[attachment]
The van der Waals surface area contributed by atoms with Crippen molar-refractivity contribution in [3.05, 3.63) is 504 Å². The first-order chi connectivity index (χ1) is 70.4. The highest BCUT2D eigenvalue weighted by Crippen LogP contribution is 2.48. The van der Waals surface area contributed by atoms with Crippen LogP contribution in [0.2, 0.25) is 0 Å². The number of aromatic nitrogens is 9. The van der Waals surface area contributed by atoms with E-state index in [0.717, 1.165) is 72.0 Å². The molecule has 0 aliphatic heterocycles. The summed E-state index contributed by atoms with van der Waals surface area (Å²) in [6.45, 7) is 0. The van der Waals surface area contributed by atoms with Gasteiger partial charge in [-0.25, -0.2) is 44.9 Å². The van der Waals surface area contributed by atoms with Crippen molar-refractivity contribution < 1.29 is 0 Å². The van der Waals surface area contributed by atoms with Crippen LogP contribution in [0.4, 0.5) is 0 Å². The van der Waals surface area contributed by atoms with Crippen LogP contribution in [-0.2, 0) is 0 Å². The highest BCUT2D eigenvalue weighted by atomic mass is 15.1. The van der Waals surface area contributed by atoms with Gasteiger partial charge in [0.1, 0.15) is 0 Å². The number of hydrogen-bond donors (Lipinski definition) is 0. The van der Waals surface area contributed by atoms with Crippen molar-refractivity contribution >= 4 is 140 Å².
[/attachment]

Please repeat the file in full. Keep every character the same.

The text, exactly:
The van der Waals surface area contributed by atoms with Crippen molar-refractivity contribution in [3.05, 3.63) is 504 Å². The first-order chi connectivity index (χ1) is 70.4. The highest BCUT2D eigenvalue weighted by Crippen LogP contribution is 2.48. The van der Waals surface area contributed by atoms with Crippen LogP contribution in [0.2, 0.25) is 0 Å². The number of aromatic nitrogens is 9. The van der Waals surface area contributed by atoms with E-state index in [0.717, 1.165) is 72.0 Å². The molecule has 0 aliphatic heterocycles. The summed E-state index contributed by atoms with van der Waals surface area (Å²) in [6.45, 7) is 0. The van der Waals surface area contributed by atoms with Gasteiger partial charge in [-0.25, -0.2) is 44.9 Å². The van der Waals surface area contributed by atoms with Crippen molar-refractivity contribution < 1.29 is 0 Å². The van der Waals surface area contributed by atoms with Crippen LogP contribution in [0.4, 0.5) is 0 Å². The van der Waals surface area contributed by atoms with Crippen LogP contribution in [-0.2, 0) is 0 Å². The highest BCUT2D eigenvalue weighted by atomic mass is 15.1. The van der Waals surface area contributed by atoms with Gasteiger partial charge in [0.1, 0.15) is 0 Å². The number of hydrogen-bond donors (Lipinski definition) is 0. The van der Waals surface area contributed by atoms with Crippen molar-refractivity contribution >= 4 is 140 Å².